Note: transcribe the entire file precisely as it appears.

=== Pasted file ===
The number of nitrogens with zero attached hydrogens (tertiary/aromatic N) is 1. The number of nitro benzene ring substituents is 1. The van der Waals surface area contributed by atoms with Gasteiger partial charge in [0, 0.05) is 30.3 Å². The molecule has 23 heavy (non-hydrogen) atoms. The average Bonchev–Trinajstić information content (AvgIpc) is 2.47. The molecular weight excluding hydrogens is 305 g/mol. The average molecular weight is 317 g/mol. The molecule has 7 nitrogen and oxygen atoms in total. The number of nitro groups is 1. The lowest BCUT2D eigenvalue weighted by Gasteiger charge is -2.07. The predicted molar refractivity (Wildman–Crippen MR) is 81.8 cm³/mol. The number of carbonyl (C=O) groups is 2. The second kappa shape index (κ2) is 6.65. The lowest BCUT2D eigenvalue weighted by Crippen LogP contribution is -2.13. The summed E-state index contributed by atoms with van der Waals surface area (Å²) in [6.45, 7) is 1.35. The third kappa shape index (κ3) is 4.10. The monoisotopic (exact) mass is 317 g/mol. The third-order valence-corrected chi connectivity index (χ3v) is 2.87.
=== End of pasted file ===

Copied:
The number of nitrogens with zero attached hydrogens (tertiary/aromatic N) is 1. The number of nitro benzene ring substituents is 1. The van der Waals surface area contributed by atoms with Gasteiger partial charge in [0, 0.05) is 30.3 Å². The molecule has 23 heavy (non-hydrogen) atoms. The average Bonchev–Trinajstić information content (AvgIpc) is 2.47. The molecular weight excluding hydrogens is 305 g/mol. The average molecular weight is 317 g/mol. The molecule has 7 nitrogen and oxygen atoms in total. The number of nitro groups is 1. The lowest BCUT2D eigenvalue weighted by Gasteiger charge is -2.07. The predicted molar refractivity (Wildman–Crippen MR) is 81.8 cm³/mol. The number of carbonyl (C=O) groups is 2. The second kappa shape index (κ2) is 6.65. The lowest BCUT2D eigenvalue weighted by Crippen LogP contribution is -2.13. The summed E-state index contributed by atoms with van der Waals surface area (Å²) in [6.45, 7) is 1.35. The third kappa shape index (κ3) is 4.10. The monoisotopic (exact) mass is 317 g/mol. The third-order valence-corrected chi connectivity index (χ3v) is 2.87.